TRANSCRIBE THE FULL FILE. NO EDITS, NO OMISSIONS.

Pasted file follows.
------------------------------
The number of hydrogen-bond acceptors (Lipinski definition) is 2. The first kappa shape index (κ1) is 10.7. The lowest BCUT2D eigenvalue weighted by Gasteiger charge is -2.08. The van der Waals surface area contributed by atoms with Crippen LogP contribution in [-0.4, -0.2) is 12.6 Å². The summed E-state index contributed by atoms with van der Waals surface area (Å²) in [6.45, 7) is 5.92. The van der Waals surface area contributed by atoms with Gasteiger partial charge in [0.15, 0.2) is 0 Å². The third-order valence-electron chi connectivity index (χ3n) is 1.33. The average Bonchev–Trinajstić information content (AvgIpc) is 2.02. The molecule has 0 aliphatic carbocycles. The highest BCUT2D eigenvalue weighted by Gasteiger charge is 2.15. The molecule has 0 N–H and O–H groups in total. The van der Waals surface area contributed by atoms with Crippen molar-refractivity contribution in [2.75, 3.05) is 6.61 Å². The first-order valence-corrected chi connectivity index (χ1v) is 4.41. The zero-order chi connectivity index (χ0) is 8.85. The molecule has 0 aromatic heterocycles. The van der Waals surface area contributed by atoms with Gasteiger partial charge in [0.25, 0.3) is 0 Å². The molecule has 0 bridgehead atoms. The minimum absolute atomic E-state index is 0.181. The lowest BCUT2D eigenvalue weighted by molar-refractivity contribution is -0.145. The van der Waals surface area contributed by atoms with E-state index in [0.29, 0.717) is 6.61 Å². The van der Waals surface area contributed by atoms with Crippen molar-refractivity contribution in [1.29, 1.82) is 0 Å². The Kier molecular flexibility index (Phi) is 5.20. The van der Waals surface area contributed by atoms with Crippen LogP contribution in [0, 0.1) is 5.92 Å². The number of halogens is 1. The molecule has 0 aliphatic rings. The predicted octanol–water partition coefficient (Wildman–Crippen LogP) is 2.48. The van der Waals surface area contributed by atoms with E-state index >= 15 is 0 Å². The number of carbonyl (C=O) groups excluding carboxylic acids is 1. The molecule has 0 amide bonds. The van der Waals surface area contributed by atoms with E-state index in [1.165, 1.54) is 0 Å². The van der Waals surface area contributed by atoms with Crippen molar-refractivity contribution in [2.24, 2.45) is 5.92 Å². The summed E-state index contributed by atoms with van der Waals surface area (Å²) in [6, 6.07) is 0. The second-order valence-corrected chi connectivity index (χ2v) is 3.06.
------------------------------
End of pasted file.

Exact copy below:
The number of hydrogen-bond acceptors (Lipinski definition) is 2. The first kappa shape index (κ1) is 10.7. The lowest BCUT2D eigenvalue weighted by Gasteiger charge is -2.08. The van der Waals surface area contributed by atoms with Crippen LogP contribution in [-0.4, -0.2) is 12.6 Å². The summed E-state index contributed by atoms with van der Waals surface area (Å²) in [6.45, 7) is 5.92. The van der Waals surface area contributed by atoms with Gasteiger partial charge in [0.15, 0.2) is 0 Å². The third-order valence-electron chi connectivity index (χ3n) is 1.33. The average Bonchev–Trinajstić information content (AvgIpc) is 2.02. The molecule has 0 aliphatic carbocycles. The highest BCUT2D eigenvalue weighted by Gasteiger charge is 2.15. The molecule has 0 N–H and O–H groups in total. The van der Waals surface area contributed by atoms with Crippen molar-refractivity contribution in [2.75, 3.05) is 6.61 Å². The first-order valence-corrected chi connectivity index (χ1v) is 4.41. The zero-order chi connectivity index (χ0) is 8.85. The molecule has 0 aromatic heterocycles. The van der Waals surface area contributed by atoms with Gasteiger partial charge in [0.25, 0.3) is 0 Å². The molecule has 0 bridgehead atoms. The minimum absolute atomic E-state index is 0.181. The lowest BCUT2D eigenvalue weighted by molar-refractivity contribution is -0.145. The van der Waals surface area contributed by atoms with E-state index in [0.29, 0.717) is 6.61 Å². The van der Waals surface area contributed by atoms with Crippen molar-refractivity contribution in [1.29, 1.82) is 0 Å². The Kier molecular flexibility index (Phi) is 5.20. The van der Waals surface area contributed by atoms with Crippen LogP contribution in [0, 0.1) is 5.92 Å². The number of halogens is 1. The molecule has 0 aliphatic rings. The predicted octanol–water partition coefficient (Wildman–Crippen LogP) is 2.48. The van der Waals surface area contributed by atoms with E-state index >= 15 is 0 Å². The number of carbonyl (C=O) groups excluding carboxylic acids is 1. The molecule has 0 amide bonds. The van der Waals surface area contributed by atoms with E-state index in [1.165, 1.54) is 0 Å². The van der Waals surface area contributed by atoms with Crippen molar-refractivity contribution in [2.24, 2.45) is 5.92 Å². The summed E-state index contributed by atoms with van der Waals surface area (Å²) in [6, 6.07) is 0. The second-order valence-corrected chi connectivity index (χ2v) is 3.06.